The White Tiger Movie Review
Based on the 2008 Booker Prize-winning novel by Aravind Adiga, The White Tiger is a movie that narrates Balram Halwai’s cynical take on the servitude of the lower class and corruption of the upper class in India. The film is directed by Ramin Bahrani and produced by both Mukul Deora and Ramin Bahrani.
The story centers around our main character, Balram Halwai (Adarsh Gourav), a smart young boy who lives in a poor village in Laxmangarh. Balram once received an academic scholarship to Delhi and was then told that he is a “white tiger”, a creature that is born only once in a century. However, as his family was in debt, Balram is forced to stay in Laxmangarh and help run a tea stall for money.
While eavesdropping into a conversation while running the tea stall, Balram finds an opportunity to be the secondary chauffeur of the wealthy landowner’s son, Ashok (Rajkummar Rao) and his wife Pinky (Priyanka Chopra-Jonas) who both recently returned from the United States. Balram aspires to be more, so when he finds out the primary chauffeur of the family is a Muslim, he exposes the primary chauffeur’s secret who was then fired. With the primary chauffeur gone, Balram gets to drive Ashok and Pinky to Delhi where they bribe Indian politicians to avoid paying tax. Despite this, Balram is fond of Ashok and Pinky as they treat him well compared to the other members of the family.
On Pinky’s birthday, Pinky and Ashok forces Balram to let Pinky drive. Drunk, Pinky accidentally hits and kills a child who was crossing the road. Balram was later forced to sign a confession that he was the one who knocked an unidentified object that night. Since then, Balram is left frustrated and completely changes his views on serving Ashok and his family. Pinky leaves Ashok for New York and Balram deceives Ashok by selling the car petrol and providing taxi services on the side. At one point, Balram overhears that Ashok is looking to replace him.
One night when Ashok is on his way to hand over a large sum of bribe, Balram murders him with a glass bottle and escapes Delhi with the bribe money. Balram evades capture, changes his name to “Ashok” and started a new taxi company in Bangalore. Having seen what Ashok has done, Balram bribes the local police to eliminate taxis without licenses and with that, his business boomed.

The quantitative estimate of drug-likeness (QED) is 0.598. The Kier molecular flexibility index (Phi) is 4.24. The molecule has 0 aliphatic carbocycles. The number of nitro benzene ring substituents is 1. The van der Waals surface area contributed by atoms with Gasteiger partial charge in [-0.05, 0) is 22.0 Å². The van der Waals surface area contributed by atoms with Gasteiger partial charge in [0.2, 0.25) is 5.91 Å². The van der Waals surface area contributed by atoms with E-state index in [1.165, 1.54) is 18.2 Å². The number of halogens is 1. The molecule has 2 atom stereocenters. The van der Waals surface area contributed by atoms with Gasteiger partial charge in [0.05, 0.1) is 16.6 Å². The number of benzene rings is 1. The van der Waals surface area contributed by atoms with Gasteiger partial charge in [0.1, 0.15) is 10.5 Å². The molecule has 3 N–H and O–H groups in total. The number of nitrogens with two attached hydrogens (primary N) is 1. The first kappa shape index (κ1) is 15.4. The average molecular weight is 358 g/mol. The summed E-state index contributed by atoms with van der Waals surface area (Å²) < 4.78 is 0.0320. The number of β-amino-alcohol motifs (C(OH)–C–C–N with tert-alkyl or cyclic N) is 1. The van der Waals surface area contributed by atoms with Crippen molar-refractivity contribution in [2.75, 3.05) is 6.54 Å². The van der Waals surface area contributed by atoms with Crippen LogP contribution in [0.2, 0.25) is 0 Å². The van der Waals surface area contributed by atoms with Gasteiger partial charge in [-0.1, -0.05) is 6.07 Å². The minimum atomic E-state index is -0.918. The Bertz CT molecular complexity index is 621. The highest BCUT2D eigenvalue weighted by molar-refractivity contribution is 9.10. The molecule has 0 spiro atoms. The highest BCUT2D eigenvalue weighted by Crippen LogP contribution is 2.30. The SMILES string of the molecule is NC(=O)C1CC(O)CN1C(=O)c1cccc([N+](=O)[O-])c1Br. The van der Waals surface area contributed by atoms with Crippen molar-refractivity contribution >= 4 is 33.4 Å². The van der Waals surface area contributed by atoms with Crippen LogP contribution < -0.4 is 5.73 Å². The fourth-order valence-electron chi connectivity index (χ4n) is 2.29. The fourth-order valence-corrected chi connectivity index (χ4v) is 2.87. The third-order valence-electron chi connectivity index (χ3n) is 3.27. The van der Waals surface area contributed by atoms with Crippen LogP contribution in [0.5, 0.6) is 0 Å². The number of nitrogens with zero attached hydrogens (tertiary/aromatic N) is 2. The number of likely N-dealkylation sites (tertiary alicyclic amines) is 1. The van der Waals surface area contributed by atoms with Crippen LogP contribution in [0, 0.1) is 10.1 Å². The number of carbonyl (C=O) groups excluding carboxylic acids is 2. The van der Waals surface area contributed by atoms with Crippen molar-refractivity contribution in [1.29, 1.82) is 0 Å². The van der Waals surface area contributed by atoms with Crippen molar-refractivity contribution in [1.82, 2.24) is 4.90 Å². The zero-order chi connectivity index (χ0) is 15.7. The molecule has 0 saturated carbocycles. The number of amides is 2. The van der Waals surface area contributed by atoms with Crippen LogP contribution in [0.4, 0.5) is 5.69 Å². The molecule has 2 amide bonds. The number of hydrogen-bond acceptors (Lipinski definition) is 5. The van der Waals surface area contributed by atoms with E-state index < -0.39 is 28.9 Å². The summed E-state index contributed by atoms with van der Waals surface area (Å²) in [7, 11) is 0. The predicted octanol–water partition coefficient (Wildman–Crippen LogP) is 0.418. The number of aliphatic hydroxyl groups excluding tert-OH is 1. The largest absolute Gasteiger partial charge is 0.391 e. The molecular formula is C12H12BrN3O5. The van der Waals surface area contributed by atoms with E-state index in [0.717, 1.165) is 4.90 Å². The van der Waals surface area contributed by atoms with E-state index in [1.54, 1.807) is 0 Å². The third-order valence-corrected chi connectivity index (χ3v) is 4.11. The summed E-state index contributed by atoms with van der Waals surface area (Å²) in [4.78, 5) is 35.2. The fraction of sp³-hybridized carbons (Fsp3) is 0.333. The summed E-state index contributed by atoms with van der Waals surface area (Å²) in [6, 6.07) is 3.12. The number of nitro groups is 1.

The White Tiger is a unique, unapologetic tale on a young man from rags to riches. It breaks the stereotype of the formula already set by ‘Slumdog Millionaire’ and shows how the hero of our story can become a villain to achieve success and still makes us sympathize and root for him at the same time. In fact, The White Tiger took a dig at its counterpart’s philosophy when it says, “Don’t think for a second there’s a million-rupee game show you can win to get out”.
The star of the entire film is no other than the newcomer Adarsh Gourav himself. Not only did he carry the movie as the main character like a pro, but his performance was also very nuanced and allows you to see Balram’s point of view as his character develops. From the scenes where Balram happily tells Pinky that all he wants is to serve his masters to the scene where Balram shouts at a beggar from pent-up frustration, Adarsh delivered convincingly throughout. Priyanka Chopra and Rajkummar Rao, being notably A-list starers, took a slight back seat and allowed the main character to shine as needed by the storyline.
One common problem I heard about The White Tiger is the language medium. Most of the film is narrated in English with very little Hindi used in certain scenes. On the contrary, I do not find this a problem at all. I think the director manages to use both languages rather efficiently in the film to contrast the difference between the educated and rich speaking in English and the poorer community speaking in Hindi. I understand that this may not be the case in India and the language usage might not depict reality, but for an English language film, I find the usage effective.
If there is one thing I must complain about The White Tiger, it would be the ending. The whole movie was extremely gripping until the last few moments after Balram killed Ashok. In my opinion, the scenes where Balram starts building his empire felt rather rushed and could have been fleshed out a lot more. When Balram was seen trying to talk to the Chinese premier in the end, I remember thinking, “Is that it? How can that be the ending?”. Somehow a movie with a strong beginning and weak ending feels more of a let-down than a movie with a weak beginning and a strong ending.
If anyone is wondering if it’s worth watching, I think it definitely is.
Streaming on Netflix